The present call of paper sollicits chapter proposals to complete a peer-reviewed collection of original research papers on the topic “Western Hegemonies and their Contestations”. This collection is inspired from the international and multidisciplinary conference “The End of Western Hegemonies ?” held in Jyväskylä, Finland, in June 2019, organized by The West Network. The proposed chapters must fall within one of the following categories:
1 – Analysis of a type of Western hegemony (political, economic, cultural, intellectual (see general description below)) in a non-Western setting (i.e., in the former Eastern bloc, USSR (or in post-Cold War Central and Eastern Europe, and Russia), Africa, Asia);
2 – Analysis of contestation(s) of a given type of Western hegemony in a non-Western setting (i.e., in the former Eastern bloc, USSR (or in post-Cold War Central and Eastern Europe, and Russia), Africa, Asia);
3 – Analysis of the challenges met by democratization in non-Western settings.
General description of the topic
The West is a political and civilizational compound which can be define along different lines. In respect to international politics, the West usually refers to the most powerful countries of the Western hemisphere as to military might and wealth, and whose orientations and behavior have the most decisive impact on the international climate. At the level of domestic politics, the modern nation-state, representative institutions, the rule of law, the culture of individual rights and civil liberties, and democracy, count among the characteristics of the so-called “Western model”.
The political frontiers of the West were shaped and reshaped through wars, contests between states, diplomacy, but also through colonization and imperialism, which also belong to the economic dimension of “the West”, with capitalism and industrialization. In recent history, decolonizations, the Cold War, the fall of the Eastern bloc, and September 11 were instances of political configurations or events which shook the prevailing conception of the West. They unleashed attempts at fixing new boundaries for the West and, whenever possible, at expanding them. The spreading of democracy and market economy in former Communist countries in the 1990s is a typical example of the latter.
The West also encompasses a wide set of scientific, cultural, educational, religious, and intellectual practices and beliefs also associated to the most influent countries of the Western part of the world. Colonization and imperialism (formal and informal) were crucial channels for the spreading of these practices, values, and knowledges, but intensified globalization and the rise of communication technologies have opened new possibilities. Although some scholars argue that the “hyperglobalized” culture which has imposed itself throughout the world in recent times is not culturally specific, the core of this hyperglobalized koinè is mainly made of American and Western elements.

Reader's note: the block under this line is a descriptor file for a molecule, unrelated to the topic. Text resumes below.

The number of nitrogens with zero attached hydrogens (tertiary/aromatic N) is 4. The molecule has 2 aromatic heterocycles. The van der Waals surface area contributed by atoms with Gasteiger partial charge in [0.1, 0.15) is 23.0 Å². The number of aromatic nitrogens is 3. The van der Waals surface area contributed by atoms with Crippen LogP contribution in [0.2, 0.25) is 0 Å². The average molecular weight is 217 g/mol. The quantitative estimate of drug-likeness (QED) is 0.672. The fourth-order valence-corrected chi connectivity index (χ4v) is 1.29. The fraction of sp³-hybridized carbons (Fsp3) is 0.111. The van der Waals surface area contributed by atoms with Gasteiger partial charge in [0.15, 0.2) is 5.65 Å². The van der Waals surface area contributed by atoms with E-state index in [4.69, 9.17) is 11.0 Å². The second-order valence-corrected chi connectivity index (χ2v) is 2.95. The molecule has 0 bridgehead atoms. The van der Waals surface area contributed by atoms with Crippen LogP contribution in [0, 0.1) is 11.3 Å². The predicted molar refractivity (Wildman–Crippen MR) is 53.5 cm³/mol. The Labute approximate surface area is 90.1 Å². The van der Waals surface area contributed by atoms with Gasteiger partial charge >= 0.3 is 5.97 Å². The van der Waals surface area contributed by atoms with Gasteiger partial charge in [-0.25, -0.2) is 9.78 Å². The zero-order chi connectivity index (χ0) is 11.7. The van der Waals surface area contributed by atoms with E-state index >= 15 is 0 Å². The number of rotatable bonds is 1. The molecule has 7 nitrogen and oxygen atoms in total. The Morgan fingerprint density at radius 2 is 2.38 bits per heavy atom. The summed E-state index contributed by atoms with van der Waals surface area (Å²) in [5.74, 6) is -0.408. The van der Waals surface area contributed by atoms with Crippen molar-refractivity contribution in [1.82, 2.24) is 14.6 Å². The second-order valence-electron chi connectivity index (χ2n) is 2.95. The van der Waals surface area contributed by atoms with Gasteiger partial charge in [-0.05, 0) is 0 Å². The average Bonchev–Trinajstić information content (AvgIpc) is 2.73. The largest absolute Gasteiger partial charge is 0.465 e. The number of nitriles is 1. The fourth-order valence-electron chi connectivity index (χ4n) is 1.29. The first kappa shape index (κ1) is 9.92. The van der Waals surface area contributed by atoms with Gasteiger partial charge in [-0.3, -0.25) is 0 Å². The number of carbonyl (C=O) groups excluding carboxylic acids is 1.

In recent history, Western countries were not satisfied with imposing their political, economic and military hegemony over most of the world, they were also convinced of the superiority of their culture. The latter became the ultimate reference model for evaluating and judging other peoples and cultures. Western cultural imperialism threw discredit on non-Western ways of life, practices, values, and beliefs. The idea of development was based on the conviction that there is only one path to political, social, economic, and cultural well-being and fulfilment, the Western path, and that all countries had to try to “catch up with the West” if they wished to be successful. At the same time, however, Western domination has deprived them beforehand of the very resources they would need to do so.
Nonetheless, resistances to, and contestations of Western hegemonies are as old as these hegemonies themselves. In recent decades, the decolonization process was accompanied by efforts at decolonizing economy, culture and knowledge in non-Western settings. While these endeavors meet with new challenges in a highly globalized environment, they also tend to become increasingly self-conscious and self-assertive. In addition, new economic, military, and political center of powers have emerged on the world stage.
Strategies and forms of contestation have evolved in response to the changing physiognomy of Western hegemonies. Are the latter still strong, or rather stagnant, even already in decline? Will Western hegemonies endure? Will they be replaced by new hegemonies, or give way to more complex, plural, configurations?
Guidelines for chapter proposals
The planned chapters must develop original research and not have been previously published in English or another language.
Potential authors must be Ph.D. holders and affiliated to a university.
Submissions will be peer-reviewed (and full chapters thereafter). They must contain (please send all documents in Word format):
1) A short abstract of the planned chapter clearly stating the topic, hypothesis, main arguments, methodological approach and sources + a list of 5-6 keywords (1/2 page – ¾ page).
2) A detailed preview of the planned chapter (5-6 pages) including references and footnotes. (The full chapters will be 8000 words long.)
Please also include:
3) In a single file:
(page 1) Identification: Name, job title, affiliation, institutional address, work phone number, home address, home phone number, e-mail address
(page 2) Short biography mentioning professional information relevant to the publication (as previous publications, teaching/research experience)
4) A short cv (2-3 pages max.)
Please send all material by Monday, December 2nd, 2019 to the attention of Dr. Marie-Josée Lavallée at firstname.lastname@example.org
No submissions will be considered afterwards.
Selected authors will be allowed six months for the preparation of their full chapter.